At least two very influential people in energy debates over the past three decades rose to prominence as “energy experts” partially based on exaggerating their resumes. Neither of these people is currently making decisions with your money as government employees, but both continue to have a major influence in a debate where it is important to be able to trust your sources since the issues can be terribly complicated.
The first is Amory Lovins, the founder of the Rocky Mountain Institute. His organization’s web page continues to describe him as follows: “Amory B. Lovins, Cofounder, Chairman, and Chief Scientist, is a consultant experimental physicist educated at Harvard and Oxford.” It continues by listing a whole raft of honorary degrees and one designation – Oxford MA (by virtue of being a don) – that sounds like an impressive degree to an American. However, here is what the Oxford Information Office told me on March 15, 2006 after I wrote to ask them what the phrase “Oxford MA (by virtue of being a don)” meant:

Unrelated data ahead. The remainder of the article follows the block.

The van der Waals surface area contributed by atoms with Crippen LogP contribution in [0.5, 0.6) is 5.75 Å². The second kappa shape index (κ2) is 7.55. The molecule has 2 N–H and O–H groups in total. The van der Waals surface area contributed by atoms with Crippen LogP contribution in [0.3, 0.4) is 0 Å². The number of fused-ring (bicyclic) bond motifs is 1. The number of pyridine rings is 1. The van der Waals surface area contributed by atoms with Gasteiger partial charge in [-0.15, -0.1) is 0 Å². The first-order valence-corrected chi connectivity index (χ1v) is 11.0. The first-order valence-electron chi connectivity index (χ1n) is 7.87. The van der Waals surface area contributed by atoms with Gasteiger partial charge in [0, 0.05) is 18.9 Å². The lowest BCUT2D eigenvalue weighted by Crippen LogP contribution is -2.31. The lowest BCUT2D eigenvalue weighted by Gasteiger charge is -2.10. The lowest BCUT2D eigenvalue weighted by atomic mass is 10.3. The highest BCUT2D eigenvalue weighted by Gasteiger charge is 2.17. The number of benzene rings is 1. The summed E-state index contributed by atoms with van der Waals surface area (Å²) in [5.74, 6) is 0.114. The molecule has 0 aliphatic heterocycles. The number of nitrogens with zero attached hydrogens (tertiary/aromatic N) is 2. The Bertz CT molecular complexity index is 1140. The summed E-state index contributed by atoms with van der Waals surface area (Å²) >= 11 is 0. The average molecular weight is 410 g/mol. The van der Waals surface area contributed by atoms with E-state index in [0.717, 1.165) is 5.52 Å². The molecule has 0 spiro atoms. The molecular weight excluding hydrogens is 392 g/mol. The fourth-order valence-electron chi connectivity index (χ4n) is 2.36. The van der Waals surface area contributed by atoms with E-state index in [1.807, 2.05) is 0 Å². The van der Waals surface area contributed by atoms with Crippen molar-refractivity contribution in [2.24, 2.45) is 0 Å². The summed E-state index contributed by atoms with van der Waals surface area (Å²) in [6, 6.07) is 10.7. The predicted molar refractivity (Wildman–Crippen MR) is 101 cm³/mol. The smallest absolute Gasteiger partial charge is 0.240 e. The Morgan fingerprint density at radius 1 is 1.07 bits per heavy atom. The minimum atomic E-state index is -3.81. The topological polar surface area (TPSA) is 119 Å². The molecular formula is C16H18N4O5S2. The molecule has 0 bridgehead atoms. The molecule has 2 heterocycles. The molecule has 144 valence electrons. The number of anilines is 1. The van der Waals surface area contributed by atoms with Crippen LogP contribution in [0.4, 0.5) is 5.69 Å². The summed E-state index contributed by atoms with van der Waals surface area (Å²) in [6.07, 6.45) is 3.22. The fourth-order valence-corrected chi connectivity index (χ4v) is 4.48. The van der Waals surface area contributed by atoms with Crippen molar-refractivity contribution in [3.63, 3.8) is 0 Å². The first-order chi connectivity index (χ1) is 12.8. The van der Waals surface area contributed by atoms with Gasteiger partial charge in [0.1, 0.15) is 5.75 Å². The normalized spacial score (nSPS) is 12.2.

Thanks for your message.
Due to the restrictions imposed by the UK Data Protection Act we can’t discuss the details of an individual’s academic or employment record without their permission. In general terms, though, members of academic staff are awarded what is known as the MA by Special Resolution to allow them to become members of Congregation, the University’s governing body, if they fulfil all the necessary criteria other than being a holder of one of the qualifying degrees (usually an Oxford doctorate or an Oxford MA). I should explain that the Oxford MA is awarded to holders of the Oxford BA (Hons) seven years after they first become members of the University, and is not awarded as a result of following a course of postgraduate study. Our Masters degrees are known by different titles eg MSt, MSc.
I hope this helps.
University of Oxford Information Office
Though it is couched in bureaucratic language, I am pretty sure that it means that Lovins was on the academic staff at Oxford. He arrived there after having dropped out of Harvard – twice – without completing more than a few semesters.
The prodigy Lovins, who was born in Washington, D.C., and attended public schools in Amherst, Massachusetts, arrived at Harvard in 1964 having already done “most of undergraduate physics,” he says. His proactive instincts were already alive: he took a special freshman seminar with the Nobel Prize-winning physicist Edward Purcell that, he says, “was open to all freshmen named Lovins.” Due to some knee problems, he left college at the start of his second year and began mountaineering to help strengthen his knees—a pastime that helped crystallize his environmental interests.